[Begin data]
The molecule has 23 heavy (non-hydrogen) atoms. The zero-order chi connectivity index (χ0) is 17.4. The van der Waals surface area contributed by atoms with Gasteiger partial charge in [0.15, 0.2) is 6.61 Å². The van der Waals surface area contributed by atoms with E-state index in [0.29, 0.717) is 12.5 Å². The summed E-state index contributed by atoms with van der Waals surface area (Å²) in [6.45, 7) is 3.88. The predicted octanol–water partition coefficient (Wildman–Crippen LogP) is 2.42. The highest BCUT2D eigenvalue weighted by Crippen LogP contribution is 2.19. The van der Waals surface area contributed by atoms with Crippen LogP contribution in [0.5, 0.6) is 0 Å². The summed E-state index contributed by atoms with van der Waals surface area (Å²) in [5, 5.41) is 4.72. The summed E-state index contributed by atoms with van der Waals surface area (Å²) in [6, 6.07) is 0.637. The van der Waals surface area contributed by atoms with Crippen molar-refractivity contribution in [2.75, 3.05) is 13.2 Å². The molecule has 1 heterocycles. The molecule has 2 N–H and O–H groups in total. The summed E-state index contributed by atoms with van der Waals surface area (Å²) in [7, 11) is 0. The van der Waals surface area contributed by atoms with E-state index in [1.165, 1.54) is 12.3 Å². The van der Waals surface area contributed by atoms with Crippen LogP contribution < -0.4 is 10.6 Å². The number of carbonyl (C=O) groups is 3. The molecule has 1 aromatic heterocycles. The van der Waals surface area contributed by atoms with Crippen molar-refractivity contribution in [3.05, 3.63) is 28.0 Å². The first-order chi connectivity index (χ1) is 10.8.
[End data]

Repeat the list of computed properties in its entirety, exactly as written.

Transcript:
The molecule has 23 heavy (non-hydrogen) atoms. The zero-order chi connectivity index (χ0) is 17.4. The van der Waals surface area contributed by atoms with Gasteiger partial charge in [0.15, 0.2) is 6.61 Å². The van der Waals surface area contributed by atoms with E-state index in [0.29, 0.717) is 12.5 Å². The summed E-state index contributed by atoms with van der Waals surface area (Å²) in [6.45, 7) is 3.88. The predicted octanol–water partition coefficient (Wildman–Crippen LogP) is 2.42. The highest BCUT2D eigenvalue weighted by Crippen LogP contribution is 2.19. The van der Waals surface area contributed by atoms with Crippen LogP contribution in [0.5, 0.6) is 0 Å². The summed E-state index contributed by atoms with van der Waals surface area (Å²) in [5, 5.41) is 4.72. The summed E-state index contributed by atoms with van der Waals surface area (Å²) in [6, 6.07) is 0.637. The van der Waals surface area contributed by atoms with Crippen molar-refractivity contribution in [2.75, 3.05) is 13.2 Å². The molecule has 1 heterocycles. The molecule has 2 N–H and O–H groups in total. The summed E-state index contributed by atoms with van der Waals surface area (Å²) in [7, 11) is 0. The van der Waals surface area contributed by atoms with E-state index in [1.165, 1.54) is 12.3 Å². The van der Waals surface area contributed by atoms with Crippen LogP contribution < -0.4 is 10.6 Å². The number of carbonyl (C=O) groups is 3. The molecule has 1 aromatic heterocycles. The van der Waals surface area contributed by atoms with Crippen molar-refractivity contribution in [3.05, 3.63) is 28.0 Å². The first-order chi connectivity index (χ1) is 10.8.